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Land grabbers, miners and farmers are driving encroachment into Indigenous reserves, documentary shows

Land grabbers, miners and farmers are driving encroachment into Indigenous reserves, documentary shows

Experts who took part in a seminar held by FAPESP highlighted the importance of Indigenous filmmaking to a wider societal awareness of the conflicts occurring on Indigenous reserves and in conservation units in the Amazon (image: webinar screenshot)

Published on 10/24/2022

By Maria Fernanda Ziegler  |  Agência FAPESP – “The invaders say they want land, but to my mind, they want more than land. They want to do away with Indigenous people, to end our isolation. We won’t let that happen,” says Bitaté, a leader of the Uru-Eu-Wau-Wau, in the documentary O Território (“The Territory”), which denounces constant encroachments into the Uru-Eu-Wau-Wau Indigenous Reserve in Rondônia state, North Brazil.

Surrounded by urban sprawl and deforested areas, the territory contains almost 2,000 hectares of unspoiled rainforest and is inhabited by nine Indigenous Peoples, four of them isolated (having little or no contact with the outside world). The documentary shows the encroachments and how the original inhabitants defend their land against threats such as deforestation, fire, the agricultural frontier, wildcat prospecting and land grabs. Directed by Alex Pritz and co-produced by members of the Uru-Eu-Wau-Wau community, the film won the 2022 Sundance Film Festival’s Audience and Special Jury Awards for World Cinema Documentary. 

“It’s hard to talk about the Amazon, mining and Indigenous peoples because it means exposing persecution, death threats and assassination of activists. Invasion of Indigenous land brings loggers, wildcat prospectors, poachers, fishing crews, drugs, prostitution and a lot of deforestation. To defend themselves against encroachment and all these problems, Indigenous communities have learned to communicate and document the activities concerned on film. They’ve also established groups of guardians to protect the forest,” said Ivaneide Bandeira Cardozo, a historian and indigenist, and one of the protagonists of O Território.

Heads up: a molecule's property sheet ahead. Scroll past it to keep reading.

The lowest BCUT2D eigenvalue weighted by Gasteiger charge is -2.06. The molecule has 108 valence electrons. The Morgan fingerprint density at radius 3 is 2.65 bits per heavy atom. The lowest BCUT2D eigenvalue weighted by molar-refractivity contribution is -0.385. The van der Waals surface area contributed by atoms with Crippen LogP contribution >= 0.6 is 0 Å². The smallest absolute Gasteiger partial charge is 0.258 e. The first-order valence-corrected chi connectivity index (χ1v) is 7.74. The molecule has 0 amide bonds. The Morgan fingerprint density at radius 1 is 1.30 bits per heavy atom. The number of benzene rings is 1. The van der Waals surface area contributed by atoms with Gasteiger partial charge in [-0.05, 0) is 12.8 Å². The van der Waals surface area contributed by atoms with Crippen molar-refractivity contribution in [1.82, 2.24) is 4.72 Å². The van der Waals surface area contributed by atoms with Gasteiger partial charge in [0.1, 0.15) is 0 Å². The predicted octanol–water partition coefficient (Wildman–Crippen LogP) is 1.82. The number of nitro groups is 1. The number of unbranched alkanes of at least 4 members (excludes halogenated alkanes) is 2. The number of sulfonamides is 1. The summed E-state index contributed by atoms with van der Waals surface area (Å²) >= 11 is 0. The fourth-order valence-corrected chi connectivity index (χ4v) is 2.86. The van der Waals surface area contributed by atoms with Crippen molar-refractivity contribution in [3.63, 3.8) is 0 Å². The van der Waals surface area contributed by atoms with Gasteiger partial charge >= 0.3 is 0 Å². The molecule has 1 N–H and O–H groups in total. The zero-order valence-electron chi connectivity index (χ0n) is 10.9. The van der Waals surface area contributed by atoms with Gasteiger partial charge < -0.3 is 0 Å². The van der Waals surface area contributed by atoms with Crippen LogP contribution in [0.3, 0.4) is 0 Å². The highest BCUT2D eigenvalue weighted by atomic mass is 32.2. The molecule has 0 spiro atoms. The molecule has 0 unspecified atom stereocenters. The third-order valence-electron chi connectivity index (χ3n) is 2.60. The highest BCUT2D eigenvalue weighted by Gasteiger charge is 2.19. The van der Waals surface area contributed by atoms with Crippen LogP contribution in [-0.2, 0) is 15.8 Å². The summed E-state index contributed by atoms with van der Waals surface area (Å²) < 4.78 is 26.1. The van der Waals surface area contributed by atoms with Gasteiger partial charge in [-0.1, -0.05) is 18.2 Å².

Cardozo took part in the third event in the series The Amazon in images and movement: the stories of extractivism in the Amazon as seen through the lenses of Brazilian documentary makers, organized by FAPESP.

The debate was proposed by researchers engaged in the project After the hydropower complexes: social and environmental processes occurring after the construction of Belo Monte, Jirau and Santo Antônio in the Brazilian Amazon, led by Emilio Moran, a professor at the State University of Campinas (UNICAMP) supported by FAPESP under the aegis of its São Paulo Excellence Chair program (SPEC). 

The documentary O Território portrays the conflict between the Indigenous community and invaders from two viewpoints. Defense of the forest was documented by the Uru-Eu-Wau-Wau, who have been studying film and communication for several years as part of a strategy to protect their territory. A non-Indigenous team led by director Alex Pritz filmed the other part.

“The film contains images of the invaders’ attacks from the viewpoint of the Indigenous community and also from that of the invaders. I think it’s important to hear what the intruders have to say in order to understand how they think and what motivates them,” Cardozo said.

For some years, she added, the Indigenous community has sent footage of the trespassers to FUNAI, Brazil’s Indigenous affairs agency, and to public prosecutors with demands for judicial action. “Unfortunately, there have been more and more encroachments in the last six years, largely based on Rural Environmental Registration [CAR]. The Uru-Eu-Wau-Wau Indigenous Reserve has 1,400 properties that are CAR-registered but illegal and used to justify the encroachments,” she said.

A survey conducted in 2021 by public prosecutors and reported on by CNN Brazil detected 9,986 CAR-registered rural properties in areas partly or entirely belonging to Indigenous communities. The findings were published while the Supreme Court (STF) was preparing to rule on a dispute in which Indigenous peoples faced the threat of losing territories they did not control when the Constitution came into force in 1988 (the legal concept involved is marco temporal or time limit). Lawyers for the Indigenous peoples say they are the original inhabitants of Brazil and have always had a right to the land. The STF suspended the proceedings and has not set a date to resume the judgment. 

According to the Indigenist advocacy group Instituto Socioambiental, a 1985 measure gave the Uru-Eu-Wau-Wau permanent possession of the territory but was revoked in 1990 by President José Sarney. In 1991, President Fernando Collor signed a decree guaranteeing ownership by the Indigenous community.

Cardozo said the documentary can inform the world about the violence and conflicts that are occurring in the area. “It shows how land grabbers [grileiros] operate, and their links to such drivers of encroachment as the politicians who pass laws without teeth, fight against Indigenous land rights and win votes by offering settlers and farmers access to conservation units and Indigenous reserves. Besides the politicians in the legislative and executive branches of government, there are also plenty of business leaders who provide financial conditions and structure for small land grabbers,” she said.